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Bamia, C.* ; Halkjaer, J.* ; Lagiou, P.* ; Trichopoulos, D.* ; Tjønneland, A.* ; Berentzen, T.L.* ; Overvad, K.* ; Clavel-Chapelon, F.* ; Boutron-Ruault, M.-C.* ; Rohrmann, S.* ; Linseisen, J. ; Steffen, A.* ; Boeing, H.* ; May, A.M.* ; Peeters, P.H.* ; Bas Bueno-de-Mesquita, H.* ; van den Berg, S.W.* ; Dorronsoro, M.* ; Barricarte, A.* ; Rodriguez Suarez, L.* ; Navarro, C.* ; González, C.A.* ; Boffetta, P.* ; Pala, V.* ; Hallmans, G.* ; Trichopoulou, A.*

Weight change in later life and risk of death amongst the elderly: The European Prospective Investigation into Cancer and Nutrition-Elderly Network on Ageing and Health Study.

J. Intern. Med. 268, 133-144 (2010)
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OBJECTIVE: Later life weight change and mortality amongst elders. DESIGN: Nested case-control study. SETTING: Six countries from the European Investigation into Cancer and nutrition-Elderly, Network on Ageing and Health. SUBJECTS: A total of 1712 deceased (cases) and 4942 alive (controls) were selected from 34,239 participants, > or = 60 years at enrolment (1992-2000) who were followed-up until March 2007. Annual weight change was estimated as the weight difference from recruitment to the most distant from-date-of-death re-assessment, divided by the respective time. OUTCOME MEASURES: Mortality in relation to weight change was examined using conditional logistic regression. RESULTS: Weight loss > 1 kg year(-1) was associated with statistically significant increased death risk (OR = 1.65; 95% CI: 1.41-1.92) compared to minimal weight change (+/-1 kg year(-1)). Weight gain > 1 kg year(-1) was also associated with increased risk of death (OR = 1.15; 95% CI: 0.98-1.37), but this was evident and statistically significant only amongst overweight/obese (OR = 1.55; 95% CI: 1.17-2.05). In analyses by time interval since weight re-assessment, the association of mortality with weight loss was stronger for the interval proximal (< 1 year) to death (OR = 3.10; 95% CI: 2.03-4.72). The association of mortality with weight gain was stronger at the interval of more than 3 years and statistically significant only amongst overweight/obese (OR = 1.58; 95% CI: 1.07-2.33). Similar patterns were observed regarding death from circulatory diseases and cancer. CONCLUSIONS: In elderly, stable body weight is a predictor of lower subsequent mortality. Weight loss is associated with increased mortality, particularly short-term, probably reflecting underlying nosology. Weight gain, especially amongst overweight/obese elders, is also associated with increased mortality, particularly longer term.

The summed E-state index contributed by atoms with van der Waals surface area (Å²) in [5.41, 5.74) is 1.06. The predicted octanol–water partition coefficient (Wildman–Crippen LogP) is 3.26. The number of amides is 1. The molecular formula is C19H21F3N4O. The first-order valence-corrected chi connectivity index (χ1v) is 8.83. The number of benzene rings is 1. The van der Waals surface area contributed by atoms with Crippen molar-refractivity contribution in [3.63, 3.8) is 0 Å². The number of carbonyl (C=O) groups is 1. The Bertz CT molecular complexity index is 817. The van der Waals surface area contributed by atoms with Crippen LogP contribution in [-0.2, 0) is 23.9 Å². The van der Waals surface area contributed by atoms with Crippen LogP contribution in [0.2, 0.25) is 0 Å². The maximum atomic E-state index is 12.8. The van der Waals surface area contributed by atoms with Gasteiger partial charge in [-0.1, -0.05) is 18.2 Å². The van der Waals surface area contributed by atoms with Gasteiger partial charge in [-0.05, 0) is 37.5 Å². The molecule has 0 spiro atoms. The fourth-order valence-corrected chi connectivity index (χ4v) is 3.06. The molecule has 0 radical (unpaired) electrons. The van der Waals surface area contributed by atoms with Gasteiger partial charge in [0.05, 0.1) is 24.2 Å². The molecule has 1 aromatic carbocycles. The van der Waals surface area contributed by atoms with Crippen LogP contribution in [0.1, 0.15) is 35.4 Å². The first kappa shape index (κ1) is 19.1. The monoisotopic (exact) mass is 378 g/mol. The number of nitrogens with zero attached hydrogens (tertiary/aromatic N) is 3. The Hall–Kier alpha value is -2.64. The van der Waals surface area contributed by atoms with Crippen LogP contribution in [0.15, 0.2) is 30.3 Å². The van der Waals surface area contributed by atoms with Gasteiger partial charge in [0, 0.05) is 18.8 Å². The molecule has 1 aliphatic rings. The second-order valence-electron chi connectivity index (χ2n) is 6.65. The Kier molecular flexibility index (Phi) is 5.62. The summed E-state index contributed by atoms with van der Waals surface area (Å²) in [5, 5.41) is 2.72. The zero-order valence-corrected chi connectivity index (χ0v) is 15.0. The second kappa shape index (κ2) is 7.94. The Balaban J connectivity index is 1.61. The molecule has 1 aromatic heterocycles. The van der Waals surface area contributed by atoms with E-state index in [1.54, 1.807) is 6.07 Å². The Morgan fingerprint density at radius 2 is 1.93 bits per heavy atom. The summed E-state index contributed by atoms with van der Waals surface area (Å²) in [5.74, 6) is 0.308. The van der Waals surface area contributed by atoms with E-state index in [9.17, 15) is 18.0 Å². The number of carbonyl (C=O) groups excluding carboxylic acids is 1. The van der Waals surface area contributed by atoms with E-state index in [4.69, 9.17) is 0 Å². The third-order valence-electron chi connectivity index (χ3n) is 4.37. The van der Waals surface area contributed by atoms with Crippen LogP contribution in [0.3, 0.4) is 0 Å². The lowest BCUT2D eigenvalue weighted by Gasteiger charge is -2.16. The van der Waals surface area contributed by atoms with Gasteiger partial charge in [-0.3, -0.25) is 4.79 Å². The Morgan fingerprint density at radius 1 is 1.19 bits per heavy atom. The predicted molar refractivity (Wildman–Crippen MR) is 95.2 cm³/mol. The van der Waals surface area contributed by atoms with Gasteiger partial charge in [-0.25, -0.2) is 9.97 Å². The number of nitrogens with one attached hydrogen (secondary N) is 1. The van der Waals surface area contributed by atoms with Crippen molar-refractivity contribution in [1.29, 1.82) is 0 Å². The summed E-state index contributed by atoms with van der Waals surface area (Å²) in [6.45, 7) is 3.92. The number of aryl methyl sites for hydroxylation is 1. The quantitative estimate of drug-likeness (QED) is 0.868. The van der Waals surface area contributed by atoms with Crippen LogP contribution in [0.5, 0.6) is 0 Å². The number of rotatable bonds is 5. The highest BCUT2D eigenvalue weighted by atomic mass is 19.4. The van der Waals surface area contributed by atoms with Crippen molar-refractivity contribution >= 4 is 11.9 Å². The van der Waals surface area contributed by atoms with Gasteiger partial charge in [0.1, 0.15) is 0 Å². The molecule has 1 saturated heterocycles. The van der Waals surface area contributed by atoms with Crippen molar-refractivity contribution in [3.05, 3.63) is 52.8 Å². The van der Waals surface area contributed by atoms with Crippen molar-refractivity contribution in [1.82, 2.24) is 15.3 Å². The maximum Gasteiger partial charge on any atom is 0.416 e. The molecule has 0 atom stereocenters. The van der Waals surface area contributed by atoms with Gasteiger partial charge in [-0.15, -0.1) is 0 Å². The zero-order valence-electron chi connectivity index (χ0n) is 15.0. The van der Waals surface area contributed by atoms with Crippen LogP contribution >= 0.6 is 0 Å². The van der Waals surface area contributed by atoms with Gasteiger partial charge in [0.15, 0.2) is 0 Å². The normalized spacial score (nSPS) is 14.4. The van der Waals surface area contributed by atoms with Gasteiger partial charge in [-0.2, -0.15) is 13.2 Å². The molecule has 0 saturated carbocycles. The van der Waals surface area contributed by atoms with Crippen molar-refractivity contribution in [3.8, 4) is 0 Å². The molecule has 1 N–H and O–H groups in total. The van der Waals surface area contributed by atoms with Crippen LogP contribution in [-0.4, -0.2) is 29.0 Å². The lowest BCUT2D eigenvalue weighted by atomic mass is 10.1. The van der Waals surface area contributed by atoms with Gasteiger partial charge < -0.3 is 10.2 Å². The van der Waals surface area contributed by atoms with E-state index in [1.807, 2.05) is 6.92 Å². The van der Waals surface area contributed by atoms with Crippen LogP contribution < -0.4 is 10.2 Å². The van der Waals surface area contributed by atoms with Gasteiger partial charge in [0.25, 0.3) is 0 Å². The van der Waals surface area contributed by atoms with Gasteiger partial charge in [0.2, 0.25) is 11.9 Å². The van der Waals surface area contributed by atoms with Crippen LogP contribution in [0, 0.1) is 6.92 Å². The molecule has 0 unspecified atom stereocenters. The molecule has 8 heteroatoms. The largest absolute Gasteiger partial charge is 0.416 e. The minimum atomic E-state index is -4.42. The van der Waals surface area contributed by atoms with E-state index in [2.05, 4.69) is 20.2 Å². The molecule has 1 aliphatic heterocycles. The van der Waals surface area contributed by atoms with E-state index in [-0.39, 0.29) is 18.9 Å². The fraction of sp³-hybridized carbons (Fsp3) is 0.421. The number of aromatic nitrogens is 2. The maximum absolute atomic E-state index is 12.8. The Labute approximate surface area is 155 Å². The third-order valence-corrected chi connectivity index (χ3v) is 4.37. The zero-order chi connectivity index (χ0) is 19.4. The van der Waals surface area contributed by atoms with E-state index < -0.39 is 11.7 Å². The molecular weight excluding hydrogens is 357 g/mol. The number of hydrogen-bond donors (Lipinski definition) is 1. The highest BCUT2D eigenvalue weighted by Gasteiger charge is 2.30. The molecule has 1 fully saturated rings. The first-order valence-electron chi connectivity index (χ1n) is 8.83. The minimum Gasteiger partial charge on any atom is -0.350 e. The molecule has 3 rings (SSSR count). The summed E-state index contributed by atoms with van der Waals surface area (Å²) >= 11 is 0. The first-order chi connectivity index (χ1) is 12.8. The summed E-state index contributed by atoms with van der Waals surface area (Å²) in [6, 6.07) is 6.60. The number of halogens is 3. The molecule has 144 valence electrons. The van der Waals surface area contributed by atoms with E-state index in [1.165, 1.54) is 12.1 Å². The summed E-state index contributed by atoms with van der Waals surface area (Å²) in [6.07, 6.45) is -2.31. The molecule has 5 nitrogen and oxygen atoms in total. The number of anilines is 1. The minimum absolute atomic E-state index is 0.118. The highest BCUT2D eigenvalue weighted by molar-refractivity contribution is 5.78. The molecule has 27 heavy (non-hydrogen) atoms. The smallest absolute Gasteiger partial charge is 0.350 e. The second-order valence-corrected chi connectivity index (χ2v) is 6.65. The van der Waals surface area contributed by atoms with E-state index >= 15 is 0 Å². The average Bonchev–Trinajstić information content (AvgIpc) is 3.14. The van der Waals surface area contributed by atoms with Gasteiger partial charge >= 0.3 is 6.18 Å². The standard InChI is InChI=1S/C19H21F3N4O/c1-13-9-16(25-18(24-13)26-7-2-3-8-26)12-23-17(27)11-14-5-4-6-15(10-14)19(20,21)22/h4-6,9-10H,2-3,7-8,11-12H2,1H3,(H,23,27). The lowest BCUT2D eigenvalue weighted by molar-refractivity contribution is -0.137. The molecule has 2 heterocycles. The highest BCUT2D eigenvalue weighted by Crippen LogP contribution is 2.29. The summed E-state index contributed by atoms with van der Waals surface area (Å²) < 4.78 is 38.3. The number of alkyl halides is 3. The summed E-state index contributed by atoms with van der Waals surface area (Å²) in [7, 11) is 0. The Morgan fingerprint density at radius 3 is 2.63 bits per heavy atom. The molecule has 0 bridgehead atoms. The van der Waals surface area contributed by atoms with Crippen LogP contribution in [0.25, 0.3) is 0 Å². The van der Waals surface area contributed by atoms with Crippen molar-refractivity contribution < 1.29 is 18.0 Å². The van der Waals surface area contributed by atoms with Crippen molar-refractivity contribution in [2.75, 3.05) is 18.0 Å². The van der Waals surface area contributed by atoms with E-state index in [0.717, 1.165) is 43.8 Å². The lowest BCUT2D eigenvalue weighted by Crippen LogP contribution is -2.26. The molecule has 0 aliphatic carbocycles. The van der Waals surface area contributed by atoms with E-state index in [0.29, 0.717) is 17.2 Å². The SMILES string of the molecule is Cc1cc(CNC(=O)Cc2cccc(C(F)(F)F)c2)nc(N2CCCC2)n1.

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Publikationstyp Artikel: Journalartikel
Dokumenttyp Wissenschaftlicher Artikel
Schlagwörter Body mass index; Mortality; Obesity; Weight gain; Weight loss
ISSN (print) / ISBN 0954-6820
e-ISSN 1365-2796
Quellenangaben Band: 268, Heft: 2, Seiten: 133-144 Artikelnummer: , Supplement: ,
Verlag Wiley
Begutachtungsstatus Peer reviewed